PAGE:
Oblt. Franz Stigler

Like many veteran Luftwaffe fighter pilots, Franz Stigler had years of frontline experience before conversion to the Me 262. He had fought with JG 27 flying the Bf 109 in Tunisia in support of Rommel’s Afrika Korps and later on the Western Front in the defense of Germany. He had flown with Hans-Joachim Marseille in Africa, been part of legendary battles such as the Palm Sunday Massacre and battled the American "heavies" in defense of the Reich. Besides the Bf 109, he had flown dozens of types. By the time the Me 262 became fully operational, Franz Stigler was exactly the type of airman that could use the advanced fighter to full advantage. He was what the Allies feared most - a seasoned, gifted fighter pilot flying the most advanced weapon in the air.

It was in early February 1945, when General Adolf Galland himself invited Stigler to join JV 44, the legendary "Squadron of Experts". Galland's only stipulation was to "bring a jet with him". Franz did just that. He actually took delivery of a brand-new Me 262 at the Leipheim Me 262 factory. The factory had been bombed earlier in the day and Franz was given permission to take the jet, rather than risking it being destroyed in another air raid.

This particular Me 262, coded "White 3", became his regular mount. This is unusual, as most JV 44 pilots did not have a regular aircraft, they usually flew what happened to be available. Franz relates that his "White 3" was considered a "hot" Me 262, a really good ship and he wouldn't allow anyone else to fly it. Only General Adolf Galland himself "pulled rank" and flew it on a few missions. It is interesting to note that over time "White 3" has somehow become associated with Galland. Stigler and Galland even joked about paintings showing Galland flying "White 3" - that Dolfo was actually flying "Franz's Me 262".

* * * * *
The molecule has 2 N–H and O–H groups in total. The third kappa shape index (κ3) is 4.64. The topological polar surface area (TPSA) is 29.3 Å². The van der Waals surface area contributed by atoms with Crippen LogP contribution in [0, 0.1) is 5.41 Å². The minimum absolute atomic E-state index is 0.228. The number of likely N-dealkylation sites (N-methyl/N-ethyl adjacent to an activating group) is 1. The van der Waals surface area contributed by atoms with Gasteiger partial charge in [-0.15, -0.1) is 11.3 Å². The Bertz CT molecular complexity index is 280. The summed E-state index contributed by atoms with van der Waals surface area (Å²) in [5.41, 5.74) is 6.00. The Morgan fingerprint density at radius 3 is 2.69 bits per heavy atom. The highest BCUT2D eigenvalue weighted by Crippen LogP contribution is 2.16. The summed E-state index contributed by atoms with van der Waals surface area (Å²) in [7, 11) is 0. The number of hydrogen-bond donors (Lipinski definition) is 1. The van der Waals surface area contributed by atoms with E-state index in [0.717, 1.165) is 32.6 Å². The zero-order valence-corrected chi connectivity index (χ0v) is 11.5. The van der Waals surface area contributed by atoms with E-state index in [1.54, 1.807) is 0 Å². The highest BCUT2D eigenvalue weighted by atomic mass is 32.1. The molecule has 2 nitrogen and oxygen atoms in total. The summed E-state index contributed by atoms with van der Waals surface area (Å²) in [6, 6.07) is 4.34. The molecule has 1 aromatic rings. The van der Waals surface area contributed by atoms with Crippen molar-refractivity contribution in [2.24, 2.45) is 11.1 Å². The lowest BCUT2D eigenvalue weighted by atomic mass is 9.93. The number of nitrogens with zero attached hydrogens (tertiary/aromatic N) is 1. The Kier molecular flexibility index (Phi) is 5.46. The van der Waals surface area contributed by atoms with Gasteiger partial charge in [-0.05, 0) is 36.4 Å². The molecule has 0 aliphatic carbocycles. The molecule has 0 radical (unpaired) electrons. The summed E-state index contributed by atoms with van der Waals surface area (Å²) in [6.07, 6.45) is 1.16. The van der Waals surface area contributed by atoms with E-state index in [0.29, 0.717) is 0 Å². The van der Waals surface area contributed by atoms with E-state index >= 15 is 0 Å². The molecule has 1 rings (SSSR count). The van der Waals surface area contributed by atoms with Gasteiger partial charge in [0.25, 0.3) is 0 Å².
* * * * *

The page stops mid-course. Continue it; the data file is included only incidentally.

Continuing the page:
Unfortunately, "White 3" came to a sad end. Franz relates that a newly arrived Leutnant Pirchan persuaded Stigler to let him fly Stigler's “lucky White 3”. Soon after take-off Pirchhan crashed at Oberweissenfeld north of the airfield, totally destroying the aircraft and was fatally wounded. He died a few hours later in a farmer’s field while being comforted by Stigler.

Oberleutnant Franz Stigler survived the war having flown over 500 combat missions, was shot down 17 times, captured once briefly and had 28 confirmed victories to his credit, including 11 four-engine bombers, plus over 30 other “probables”. His decorations include the Iron Cross 2nd Class, the Iron Cross 1st Class, and the German Cross in Gold. The great conflict ended before he could receive the “Knights Cross” he had been nominated for.

- Webmasters note:
I was fortunate to meet Franz Stigler and his wife at the Wings of the North Airshow in 2004. He was in attendance as a featured guest, signing photos and talking to people. I also attended the Evening with Eagles dinner on Saturday night and was able to sit at his table - quite an honor! It was wonderful to hear some of his stories first-hand. The things he experienced could easily fill a book. He is a true gentleman who remains modest about his many accomplishments.